Tert-butylhydroquinone (TBHQ) becomes electrophilic only when oxidized to tert-butylbenzoquinone, which then covalently binds to multiple cysteine residues of Keap1, activates Nrf2, and potently induces Phase II enzymes [123]. Unlike electrophilic Nrf2 activators, TBHQ does not interact with thiol groups or glutathione per se. It may therefore offer the advantage of less systemic toxicity, particularly if activated only or predominantly in the oxidative environment of its hemorrhagic target [124]. TBHQ 50 mg/kg i.p. divided into three doses over 24 hours beginning one hour after collagenase injection was sufficient to increase the DNA binding activity of Nrf2 in the mouse striatum [125]. Compared with vehicle, TBHQ treatment reduced perihematomal protein oxidation, microglial activation, IL-1β expression, and neuronal degeneration, and improved neurological outcome.

Cellular targets of Nrf2 activators

SFN is a lipophilic, low molecular weight compound that is widely distributed after systemic administration, but low brain tissue concentrations indicate a limited ability to cross an intact blood-brain barrier [126]. Although it is capable of inducing a Phase II response in the rodent brain after i.p. administration, it appears to be selective for astrocytes. At 16 hours after injection of high dose (50 mg/kg i.p.) SFN, Jazwa et al. [127] reported a modest ~1.5 fold increase in striatal HO-1 protein expression in mice by immunoblot analysis. However, immunostaining demonstrated that this increase was completely limited to GFAP+ astrocytes, with no change in expression in endothelial cells, microglia, or dopaminergic neurons. Approximately 30% of striatal astrocytes expressed HO-1 at this time point, compared with < 2% of saline-treated controls. Using a lower SFN dose (5 mg/kg i.p.) administered 1 hour before middle cerebral artery occlusion (MCAo)-induced stroke in rats, Alfieri et al. reported that SFN increased HO-1 expression in perivascular astrocytes in tissue surrounding the infarction, enhancing the effect of ischemia alone [128]. SFN-treated rats sustained less blood-brain barrier disruption, lesion progression, and neurological deficits. Perivascular astrocyte expression of HO-1 after SFN 5 mg/kg was also observed by Zhao et al., although cortical neuron expression was also reported [129].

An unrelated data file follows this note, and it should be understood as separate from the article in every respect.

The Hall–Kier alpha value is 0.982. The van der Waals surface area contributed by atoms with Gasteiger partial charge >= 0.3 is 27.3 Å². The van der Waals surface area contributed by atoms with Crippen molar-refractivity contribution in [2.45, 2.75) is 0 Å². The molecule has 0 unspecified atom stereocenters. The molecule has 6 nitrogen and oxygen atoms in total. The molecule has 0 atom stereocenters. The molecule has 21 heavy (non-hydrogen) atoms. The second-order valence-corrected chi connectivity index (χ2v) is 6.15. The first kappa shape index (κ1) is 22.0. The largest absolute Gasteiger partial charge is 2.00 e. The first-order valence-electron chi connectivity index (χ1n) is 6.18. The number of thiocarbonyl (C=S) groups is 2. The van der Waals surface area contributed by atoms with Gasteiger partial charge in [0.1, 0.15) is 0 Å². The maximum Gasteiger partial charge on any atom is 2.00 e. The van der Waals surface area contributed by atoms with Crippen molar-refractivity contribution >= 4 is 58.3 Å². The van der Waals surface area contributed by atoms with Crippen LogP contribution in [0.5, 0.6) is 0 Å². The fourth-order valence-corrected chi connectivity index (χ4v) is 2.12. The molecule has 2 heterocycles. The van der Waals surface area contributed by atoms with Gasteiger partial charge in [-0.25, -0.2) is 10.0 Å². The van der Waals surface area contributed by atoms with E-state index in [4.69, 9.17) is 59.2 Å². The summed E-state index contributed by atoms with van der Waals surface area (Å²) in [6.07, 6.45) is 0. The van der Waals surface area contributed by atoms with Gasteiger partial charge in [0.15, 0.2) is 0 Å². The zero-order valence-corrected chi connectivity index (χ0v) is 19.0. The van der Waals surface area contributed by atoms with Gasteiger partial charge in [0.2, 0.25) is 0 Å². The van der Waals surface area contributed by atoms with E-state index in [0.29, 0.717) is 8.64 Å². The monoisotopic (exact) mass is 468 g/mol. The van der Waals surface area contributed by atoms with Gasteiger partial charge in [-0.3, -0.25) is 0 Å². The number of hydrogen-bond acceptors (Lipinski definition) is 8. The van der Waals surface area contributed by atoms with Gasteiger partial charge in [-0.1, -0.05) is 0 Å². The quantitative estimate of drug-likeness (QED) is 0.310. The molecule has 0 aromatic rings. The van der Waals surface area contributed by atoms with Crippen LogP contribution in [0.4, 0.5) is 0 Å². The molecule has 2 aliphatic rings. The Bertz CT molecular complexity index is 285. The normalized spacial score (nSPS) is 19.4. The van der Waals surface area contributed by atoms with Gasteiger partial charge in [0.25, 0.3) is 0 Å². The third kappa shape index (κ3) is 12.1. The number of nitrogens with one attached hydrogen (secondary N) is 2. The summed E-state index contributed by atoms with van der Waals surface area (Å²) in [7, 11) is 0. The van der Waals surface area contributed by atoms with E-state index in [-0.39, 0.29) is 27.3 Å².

After parenteral administration, hemin binds to hemopexin or albumin and is largely cleared by the liver; only a minimal fraction is recovered from the brain [130]. However, this is apparently sufficient to induce HO-1 in the CNS, but expression is localized to the microvasculature [95, 100]. The latter studies did not determine the cell population expressing HO-1. We have recently observed that mice injected with 4 mg/kg hemin i.p. daily for 3 days overexpress HO-1 in perivascular astrocytes, mimicking the effect of SFN (Fig. 3).

Figure 3
Systemic hemin treatment increases astrocyte HO-1 expression. Sections from mice treated with 4 mg/kg hemin or vehicle i.p. daily for 3 days, stained with antibodies to HO-1 and GFAP.